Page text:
The most disheartening aspect of this, aside from the fact of Trump’s ongoing support by those who feel as he does, is that influential Republicans are continuing to support him: Ryan, McConnell, Perry, Rubio(!), et al. are all placing “party unity” and irrational hatred of Hillary Clinton above their previously expressed opinions regarding Trumps behavior. This could mean one two things. Either their feelings haven’t changed about Trump but they’re simply morally bankrupt, or despite their criticism of Trump, they actually see him giving vent to their own views, which is just another way of saying they’re morally bankrupt. Either way, it’s pretty damned depressing. In the end, though, one thing is clear: the Republican Party has become neo-fascist, racist, class-conscious, angry, and militant, and has adopted a punitive attitude toward all with whom they disagree or toward whom they harbor deeply seated bias. It does not bode well as it serves to empower other elements in the country holding similar views. One can only hope that changing demographics along with an increasingly secular, humanistic orientation of the highly educated in our county will ultimately overtake and drown out the voices of anger and intolerance. It’d sure be nice.

So Shall Ye Reap

As of today (3/5/2016), it looks as if Donald Trump (whose ancestral surname was Drumpf) is steamrolling his way to the Republican nomination for President of our now dis-United States. To quote William Bendix in The Life of Riley, “What a revoltin’ development this is!” But, then, people generally get what they deserve, and the Republican poohbahs, now all with their panties in a bunch over what, to their horror, is perhaps the impending implosion of their beloved party, catalyzed by a boorish lout with bad hair, are simply reaping what they’ve sown.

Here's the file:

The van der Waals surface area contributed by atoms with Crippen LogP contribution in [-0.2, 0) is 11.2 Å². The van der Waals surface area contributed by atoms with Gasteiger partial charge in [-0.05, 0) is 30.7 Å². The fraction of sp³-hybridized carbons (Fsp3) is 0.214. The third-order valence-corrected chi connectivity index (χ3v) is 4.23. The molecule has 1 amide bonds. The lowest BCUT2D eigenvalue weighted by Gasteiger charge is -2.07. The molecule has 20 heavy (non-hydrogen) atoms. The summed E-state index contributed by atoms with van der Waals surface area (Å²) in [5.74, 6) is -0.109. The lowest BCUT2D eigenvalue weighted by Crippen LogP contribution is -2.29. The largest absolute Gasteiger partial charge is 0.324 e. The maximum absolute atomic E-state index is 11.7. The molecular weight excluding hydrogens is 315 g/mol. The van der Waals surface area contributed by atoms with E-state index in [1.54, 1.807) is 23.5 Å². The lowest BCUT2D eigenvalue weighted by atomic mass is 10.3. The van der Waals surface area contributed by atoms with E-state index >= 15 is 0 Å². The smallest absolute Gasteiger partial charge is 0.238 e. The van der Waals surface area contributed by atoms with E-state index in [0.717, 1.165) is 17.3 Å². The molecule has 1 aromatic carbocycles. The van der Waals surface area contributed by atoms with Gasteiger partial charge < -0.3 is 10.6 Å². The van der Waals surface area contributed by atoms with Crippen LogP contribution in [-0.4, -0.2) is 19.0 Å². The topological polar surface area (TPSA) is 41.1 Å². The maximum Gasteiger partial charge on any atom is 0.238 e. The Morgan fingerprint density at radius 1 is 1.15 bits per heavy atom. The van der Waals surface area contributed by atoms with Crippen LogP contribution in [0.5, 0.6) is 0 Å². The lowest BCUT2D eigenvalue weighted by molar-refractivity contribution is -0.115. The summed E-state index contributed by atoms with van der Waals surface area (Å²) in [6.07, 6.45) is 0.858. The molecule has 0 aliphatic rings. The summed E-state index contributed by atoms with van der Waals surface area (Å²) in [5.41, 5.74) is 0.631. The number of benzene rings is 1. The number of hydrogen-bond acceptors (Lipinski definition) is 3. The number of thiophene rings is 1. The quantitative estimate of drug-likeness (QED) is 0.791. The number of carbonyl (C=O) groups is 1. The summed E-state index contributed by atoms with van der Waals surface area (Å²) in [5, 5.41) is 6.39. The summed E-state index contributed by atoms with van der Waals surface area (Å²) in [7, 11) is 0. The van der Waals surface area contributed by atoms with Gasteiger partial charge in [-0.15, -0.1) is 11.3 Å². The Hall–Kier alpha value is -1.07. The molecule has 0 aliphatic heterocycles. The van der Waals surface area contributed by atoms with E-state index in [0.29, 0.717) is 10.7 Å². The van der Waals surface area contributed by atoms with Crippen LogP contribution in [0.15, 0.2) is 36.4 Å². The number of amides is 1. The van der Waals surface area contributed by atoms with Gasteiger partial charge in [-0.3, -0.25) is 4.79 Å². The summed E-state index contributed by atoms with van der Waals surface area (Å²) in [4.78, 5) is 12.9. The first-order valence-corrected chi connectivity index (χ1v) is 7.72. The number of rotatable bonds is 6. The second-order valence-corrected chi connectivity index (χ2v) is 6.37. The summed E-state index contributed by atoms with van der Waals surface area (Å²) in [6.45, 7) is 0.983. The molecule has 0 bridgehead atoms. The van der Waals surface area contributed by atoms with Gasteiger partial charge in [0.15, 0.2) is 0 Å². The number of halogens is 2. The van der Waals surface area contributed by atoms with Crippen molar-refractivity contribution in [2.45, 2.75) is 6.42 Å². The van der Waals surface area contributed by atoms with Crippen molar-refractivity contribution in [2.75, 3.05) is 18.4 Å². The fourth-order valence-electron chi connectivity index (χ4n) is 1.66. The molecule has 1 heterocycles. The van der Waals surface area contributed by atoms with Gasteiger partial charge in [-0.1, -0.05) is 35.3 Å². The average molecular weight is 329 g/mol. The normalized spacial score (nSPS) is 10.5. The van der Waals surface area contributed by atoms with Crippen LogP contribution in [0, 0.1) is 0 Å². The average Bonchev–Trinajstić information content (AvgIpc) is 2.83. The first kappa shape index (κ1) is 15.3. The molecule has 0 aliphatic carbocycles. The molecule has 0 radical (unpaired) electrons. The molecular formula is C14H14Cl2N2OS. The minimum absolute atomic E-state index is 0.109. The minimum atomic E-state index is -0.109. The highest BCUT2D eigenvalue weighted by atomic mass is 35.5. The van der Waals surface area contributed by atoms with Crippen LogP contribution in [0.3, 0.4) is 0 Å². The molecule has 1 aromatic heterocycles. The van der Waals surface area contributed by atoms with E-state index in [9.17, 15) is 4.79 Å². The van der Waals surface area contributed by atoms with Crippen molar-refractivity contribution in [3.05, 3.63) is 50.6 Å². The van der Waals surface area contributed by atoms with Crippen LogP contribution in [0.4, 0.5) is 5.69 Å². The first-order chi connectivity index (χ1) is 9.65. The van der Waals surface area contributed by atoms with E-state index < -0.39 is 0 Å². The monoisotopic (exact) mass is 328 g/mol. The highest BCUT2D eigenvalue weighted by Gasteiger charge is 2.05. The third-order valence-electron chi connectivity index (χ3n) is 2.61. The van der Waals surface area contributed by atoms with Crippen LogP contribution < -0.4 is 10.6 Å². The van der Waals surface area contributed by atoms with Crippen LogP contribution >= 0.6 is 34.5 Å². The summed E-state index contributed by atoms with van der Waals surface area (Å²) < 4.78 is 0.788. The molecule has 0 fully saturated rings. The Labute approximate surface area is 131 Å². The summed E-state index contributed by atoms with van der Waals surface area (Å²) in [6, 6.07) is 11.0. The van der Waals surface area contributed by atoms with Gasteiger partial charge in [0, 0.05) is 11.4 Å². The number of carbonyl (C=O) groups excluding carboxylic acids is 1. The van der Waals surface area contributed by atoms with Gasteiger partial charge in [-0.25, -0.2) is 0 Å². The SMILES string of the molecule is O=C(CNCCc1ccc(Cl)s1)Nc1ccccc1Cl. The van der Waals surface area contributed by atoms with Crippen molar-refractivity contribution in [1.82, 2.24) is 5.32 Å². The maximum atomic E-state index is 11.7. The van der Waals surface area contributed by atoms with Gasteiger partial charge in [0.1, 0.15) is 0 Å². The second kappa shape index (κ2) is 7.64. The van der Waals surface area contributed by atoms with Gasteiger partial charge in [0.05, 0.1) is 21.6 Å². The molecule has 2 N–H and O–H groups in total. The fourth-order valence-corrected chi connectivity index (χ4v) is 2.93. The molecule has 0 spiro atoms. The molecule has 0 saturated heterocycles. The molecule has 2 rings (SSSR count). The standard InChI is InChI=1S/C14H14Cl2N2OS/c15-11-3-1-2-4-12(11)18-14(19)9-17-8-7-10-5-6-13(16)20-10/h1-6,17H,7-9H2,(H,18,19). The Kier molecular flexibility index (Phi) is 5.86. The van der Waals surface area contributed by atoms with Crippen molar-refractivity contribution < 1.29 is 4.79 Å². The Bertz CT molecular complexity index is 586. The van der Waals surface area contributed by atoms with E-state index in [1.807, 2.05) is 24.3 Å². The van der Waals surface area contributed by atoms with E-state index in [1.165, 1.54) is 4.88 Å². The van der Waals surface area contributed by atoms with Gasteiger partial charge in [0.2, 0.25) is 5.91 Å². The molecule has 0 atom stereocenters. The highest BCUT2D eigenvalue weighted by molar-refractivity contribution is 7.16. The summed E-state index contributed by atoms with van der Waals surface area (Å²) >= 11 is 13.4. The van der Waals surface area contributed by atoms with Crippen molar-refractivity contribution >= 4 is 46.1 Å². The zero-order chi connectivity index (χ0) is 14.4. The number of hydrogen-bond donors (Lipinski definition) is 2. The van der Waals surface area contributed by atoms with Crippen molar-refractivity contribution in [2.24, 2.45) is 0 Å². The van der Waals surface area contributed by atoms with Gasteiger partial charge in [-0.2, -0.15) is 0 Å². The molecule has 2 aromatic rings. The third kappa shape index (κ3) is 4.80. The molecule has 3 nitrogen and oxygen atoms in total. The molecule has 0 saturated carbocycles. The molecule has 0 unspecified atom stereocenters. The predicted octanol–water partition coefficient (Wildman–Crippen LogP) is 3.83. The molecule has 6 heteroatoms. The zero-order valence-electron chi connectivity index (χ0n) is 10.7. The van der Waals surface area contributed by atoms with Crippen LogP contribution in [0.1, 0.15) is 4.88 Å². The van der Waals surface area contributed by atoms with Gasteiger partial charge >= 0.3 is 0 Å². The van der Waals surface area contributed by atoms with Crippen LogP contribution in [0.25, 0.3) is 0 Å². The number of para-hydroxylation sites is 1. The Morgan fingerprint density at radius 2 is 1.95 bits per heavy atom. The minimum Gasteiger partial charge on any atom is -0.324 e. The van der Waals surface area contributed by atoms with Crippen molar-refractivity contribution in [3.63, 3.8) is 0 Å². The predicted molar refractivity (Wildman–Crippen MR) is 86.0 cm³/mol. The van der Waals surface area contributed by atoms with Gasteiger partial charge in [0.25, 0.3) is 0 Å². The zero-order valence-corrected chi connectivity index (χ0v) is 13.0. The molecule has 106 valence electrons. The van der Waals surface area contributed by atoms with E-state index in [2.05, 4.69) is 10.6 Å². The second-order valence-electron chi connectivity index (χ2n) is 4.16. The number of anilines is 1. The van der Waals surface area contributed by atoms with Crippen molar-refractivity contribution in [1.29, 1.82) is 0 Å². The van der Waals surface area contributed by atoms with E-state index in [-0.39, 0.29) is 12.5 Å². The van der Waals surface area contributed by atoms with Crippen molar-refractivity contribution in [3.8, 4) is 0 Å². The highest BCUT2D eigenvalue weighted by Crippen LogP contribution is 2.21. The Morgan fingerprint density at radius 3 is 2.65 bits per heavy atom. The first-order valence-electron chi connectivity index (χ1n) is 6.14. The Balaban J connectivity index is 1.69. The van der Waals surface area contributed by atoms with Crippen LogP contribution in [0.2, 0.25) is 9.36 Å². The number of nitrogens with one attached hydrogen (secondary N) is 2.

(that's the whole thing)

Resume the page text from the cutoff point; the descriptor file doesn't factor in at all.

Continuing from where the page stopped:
Yes, friends, I repeat: what they’ve sown. For years Republicans have worked tirelessly to undermine governmental process and inculcate anger and intolerance in segments of the population too stupid and sheep-like to know better. Pushing the notion for years that government not only is not working but is actually bad, the geniuses of the Republican hierarchy have failed to recognize that people might begin to see them as part of what’s not working. Which leads us to an understanding of why Donald Trump can (and does) say anything and people won’t (and don’t) care because he’s not an “insider”. That he’s an arrogant, misogynistic, politically ignorant, bigoted lout matters not one bit. He’s not one of them, and that’s all Republican sheep with IQs less than their ages care about.